Horse Sandals and the 4th Century BC

I started writing Fate’s Door at the beginning of January, thinking that it would be a novella, maybe 25,000 words long.

Fate’s Door tells the story of a sea nymph from the Middle Sea (the Mediterranean) who has taken a post as handmaiden to the three fates in the farthest north of Scandia (Scandinavia).

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I envisioned my story telling of the heartbreaking dilemma she faces while fulfilling the duties of her post.

It’s her job to set out the materials the fates need for each day’s weaving. But on the terrible day that begins my story, she must set out the threads that will kill someone she loves very much, when the fates weave the threads into their tapestry fabric.

Must she do it? Or is there some way to subvert fate?

It turned out there was more to my story than I’d envisioned. A lot more! I’m closing toward the finish now, in July, but my word count is 115,000 words. Many more than the 25,000 I first thought would be enough. I expect to write another 30,000 words and complete the manuscript in early August.

My heroine has just finished crossing Európi (Europe) on horseback. In order to write about her journey, I did a lot of research about horses and, especially, horse gear.

In the 4th century BC, riders didn’t have the benefit of saddles or stirrups, but they did have the cushioning of a thick, felted blanket that was wrapped around the horse and secured snugly under its barrel.

Horseshoes were not invented until 500 AD, more than 800 years after my tale. But charioteers, cavalrymen, and traders were well aware that their horses needed hoof protection on paved roads and rough rocky ground. The hoof of a horse is made of keratin, the same stuff that composes hair and toenails. It wears down quickly on rough ground, and a horse without protection will quickly go lame.

So what did the ancients do?

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They devised the hipposandal. The earliest soles were made of plaited straw or broom and strapped onto the horse’s hooves. They could only be used once, and for a short time, before they wore out. The ancient Romans later termed them Soleae Sparteae, but my tale takes place when the ancient Greeks were the dominant culture in the Mediterranean, so I do not use the Roman term.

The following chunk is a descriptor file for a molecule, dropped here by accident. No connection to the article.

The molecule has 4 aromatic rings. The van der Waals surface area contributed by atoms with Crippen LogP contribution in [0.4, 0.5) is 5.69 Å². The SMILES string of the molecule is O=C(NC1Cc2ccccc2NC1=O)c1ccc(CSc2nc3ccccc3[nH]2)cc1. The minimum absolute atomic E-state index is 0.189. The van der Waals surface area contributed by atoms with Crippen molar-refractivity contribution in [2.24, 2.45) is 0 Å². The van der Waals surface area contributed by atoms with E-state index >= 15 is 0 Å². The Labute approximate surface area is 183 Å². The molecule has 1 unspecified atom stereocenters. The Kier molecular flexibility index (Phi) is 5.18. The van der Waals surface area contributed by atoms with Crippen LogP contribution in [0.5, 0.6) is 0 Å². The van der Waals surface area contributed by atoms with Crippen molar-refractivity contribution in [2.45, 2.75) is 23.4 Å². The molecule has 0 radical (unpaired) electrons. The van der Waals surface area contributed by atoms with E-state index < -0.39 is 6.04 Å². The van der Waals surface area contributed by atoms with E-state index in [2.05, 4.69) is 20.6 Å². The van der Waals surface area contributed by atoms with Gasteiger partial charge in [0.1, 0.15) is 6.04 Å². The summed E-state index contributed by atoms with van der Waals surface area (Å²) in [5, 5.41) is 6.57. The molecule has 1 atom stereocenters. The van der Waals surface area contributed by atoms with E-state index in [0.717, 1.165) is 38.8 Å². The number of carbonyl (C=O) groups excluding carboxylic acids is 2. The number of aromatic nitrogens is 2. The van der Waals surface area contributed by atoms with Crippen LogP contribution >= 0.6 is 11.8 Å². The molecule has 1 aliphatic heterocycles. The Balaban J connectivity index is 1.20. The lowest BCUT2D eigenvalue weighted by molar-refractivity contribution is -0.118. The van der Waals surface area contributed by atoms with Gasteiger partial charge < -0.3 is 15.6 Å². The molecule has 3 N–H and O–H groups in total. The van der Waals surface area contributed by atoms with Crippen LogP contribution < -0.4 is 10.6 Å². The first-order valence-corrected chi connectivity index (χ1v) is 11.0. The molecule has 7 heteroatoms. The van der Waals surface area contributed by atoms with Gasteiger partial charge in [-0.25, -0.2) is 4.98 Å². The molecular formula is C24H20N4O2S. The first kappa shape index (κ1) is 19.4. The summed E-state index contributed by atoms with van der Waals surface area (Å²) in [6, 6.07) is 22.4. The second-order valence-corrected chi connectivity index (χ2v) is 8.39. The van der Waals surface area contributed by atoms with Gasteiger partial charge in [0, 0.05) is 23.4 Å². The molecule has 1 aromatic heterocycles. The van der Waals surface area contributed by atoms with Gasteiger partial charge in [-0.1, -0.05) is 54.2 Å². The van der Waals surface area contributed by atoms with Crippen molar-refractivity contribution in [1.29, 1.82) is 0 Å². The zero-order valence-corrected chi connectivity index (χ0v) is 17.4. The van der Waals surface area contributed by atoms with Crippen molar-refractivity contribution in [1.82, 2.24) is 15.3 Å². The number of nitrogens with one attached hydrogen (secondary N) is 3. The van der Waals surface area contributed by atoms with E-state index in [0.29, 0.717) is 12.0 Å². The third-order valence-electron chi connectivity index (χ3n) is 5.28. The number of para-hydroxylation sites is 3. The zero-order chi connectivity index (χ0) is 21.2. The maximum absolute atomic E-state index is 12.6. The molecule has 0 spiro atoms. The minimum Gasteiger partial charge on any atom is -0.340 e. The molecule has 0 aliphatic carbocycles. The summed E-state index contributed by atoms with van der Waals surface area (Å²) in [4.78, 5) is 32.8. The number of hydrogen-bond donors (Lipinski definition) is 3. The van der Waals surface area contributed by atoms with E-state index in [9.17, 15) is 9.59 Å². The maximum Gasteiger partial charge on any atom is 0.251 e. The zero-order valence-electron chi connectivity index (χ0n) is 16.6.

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The horse “sandal” was improved to become a thick leather sole, studded with bronze cleats. The bronze cleats would protect the leather from wearing down so quickly and could be replaced when the bronze wore thin. The cleats presumably also gave better traction.

This is the form of horse sandal protecting the hooves of my heroine’s horse.

One source I read compared them to the jungle boots worn by US soldiers in World war II in places such as New Guinea, the Philipines, and Burma. I could not find any illustrations or diagrams of these leather and bronze horse sandals, but I did locate a photograph of the sole of a bronze-studded jungle boot, which I used to make a drawing of same. The horse sandal would, of course be shaped to fit a horse hoof, not a human foot, but I think you get the idea.

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The ancient Romans made more improvements, creating the official hipposandal or Soleae Ferreae made of forged iron, but still attached to the hoof with straps wrapped around the horse’s hoof and pastern. But evidence for this improvement does not appear until the 1st century AD, long after the events in Fate’s Door.

hipposandal 4The actual horseshoe, nailed to the horse’s hooves, does not appear until the 5th century AD amongst the Gauls.

Although Fate’s Door is fantasy – with sea nymphs and fates as characters – my conceit is that it occurs in the 4th century BC of our world, but our world as it might have been if the ancient gods and goddesses of Greek and Norse mythology were real. So I want the historical aspects to be as close as I can make them to accurate. Which means a lot of research into things like harbor building techniques, the “Amber Road” used by traders to bring amber from the Baltic Sea to the Aegean, and hipposandals.

I find it all fascinating and hope to share more of my findings with you. 😀

For the opening to Fate’s Door, see:
Fate’s Door: The Well of Destiny

For more about Nerine’s world, see:
Knossos, Center of Minoan Culture
Measurement in Ancient Greece
Garb of the Sea People